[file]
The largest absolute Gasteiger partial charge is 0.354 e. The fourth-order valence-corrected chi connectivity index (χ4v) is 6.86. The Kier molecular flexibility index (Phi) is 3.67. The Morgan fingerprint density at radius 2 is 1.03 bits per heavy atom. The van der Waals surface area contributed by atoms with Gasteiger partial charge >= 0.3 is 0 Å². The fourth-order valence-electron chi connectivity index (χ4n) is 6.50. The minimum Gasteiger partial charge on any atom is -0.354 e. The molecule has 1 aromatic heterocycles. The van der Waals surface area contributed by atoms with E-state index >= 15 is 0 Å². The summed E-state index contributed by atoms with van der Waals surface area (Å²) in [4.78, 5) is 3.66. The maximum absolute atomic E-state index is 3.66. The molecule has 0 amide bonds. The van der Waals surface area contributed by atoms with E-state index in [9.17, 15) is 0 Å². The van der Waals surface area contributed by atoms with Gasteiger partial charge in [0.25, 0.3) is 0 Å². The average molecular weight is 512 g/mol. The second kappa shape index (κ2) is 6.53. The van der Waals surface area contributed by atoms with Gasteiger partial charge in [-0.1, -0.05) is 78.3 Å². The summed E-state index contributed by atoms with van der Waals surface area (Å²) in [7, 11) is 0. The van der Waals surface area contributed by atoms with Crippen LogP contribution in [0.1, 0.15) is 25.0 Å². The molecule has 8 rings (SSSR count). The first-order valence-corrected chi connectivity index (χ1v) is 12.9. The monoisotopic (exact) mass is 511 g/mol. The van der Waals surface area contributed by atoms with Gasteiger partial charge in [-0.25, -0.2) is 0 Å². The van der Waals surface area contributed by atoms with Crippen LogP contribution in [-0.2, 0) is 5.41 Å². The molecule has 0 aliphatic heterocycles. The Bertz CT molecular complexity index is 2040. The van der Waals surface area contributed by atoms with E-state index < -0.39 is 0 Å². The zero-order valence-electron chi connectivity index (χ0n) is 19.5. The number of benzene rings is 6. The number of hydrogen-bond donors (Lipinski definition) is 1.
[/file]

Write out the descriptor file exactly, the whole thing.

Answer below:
The largest absolute Gasteiger partial charge is 0.354 e. The fourth-order valence-corrected chi connectivity index (χ4v) is 6.86. The Kier molecular flexibility index (Phi) is 3.67. The Morgan fingerprint density at radius 2 is 1.03 bits per heavy atom. The van der Waals surface area contributed by atoms with Gasteiger partial charge >= 0.3 is 0 Å². The fourth-order valence-electron chi connectivity index (χ4n) is 6.50. The minimum Gasteiger partial charge on any atom is -0.354 e. The molecule has 1 aromatic heterocycles. The van der Waals surface area contributed by atoms with E-state index >= 15 is 0 Å². The summed E-state index contributed by atoms with van der Waals surface area (Å²) in [4.78, 5) is 3.66. The maximum absolute atomic E-state index is 3.66. The molecule has 0 amide bonds. The van der Waals surface area contributed by atoms with E-state index in [9.17, 15) is 0 Å². The van der Waals surface area contributed by atoms with Gasteiger partial charge in [0.25, 0.3) is 0 Å². The average molecular weight is 512 g/mol. The second kappa shape index (κ2) is 6.53. The van der Waals surface area contributed by atoms with Gasteiger partial charge in [-0.1, -0.05) is 78.3 Å². The summed E-state index contributed by atoms with van der Waals surface area (Å²) in [7, 11) is 0. The van der Waals surface area contributed by atoms with Crippen LogP contribution in [0.1, 0.15) is 25.0 Å². The molecule has 8 rings (SSSR count). The first-order valence-corrected chi connectivity index (χ1v) is 12.9. The monoisotopic (exact) mass is 511 g/mol. The van der Waals surface area contributed by atoms with Gasteiger partial charge in [-0.25, -0.2) is 0 Å². The van der Waals surface area contributed by atoms with Crippen LogP contribution in [-0.2, 0) is 5.41 Å². The molecule has 0 aliphatic heterocycles. The Bertz CT molecular complexity index is 2040. The van der Waals surface area contributed by atoms with E-state index < -0.39 is 0 Å². The zero-order valence-electron chi connectivity index (χ0n) is 19.5. The number of benzene rings is 6. The number of hydrogen-bond donors (Lipinski definition) is 1.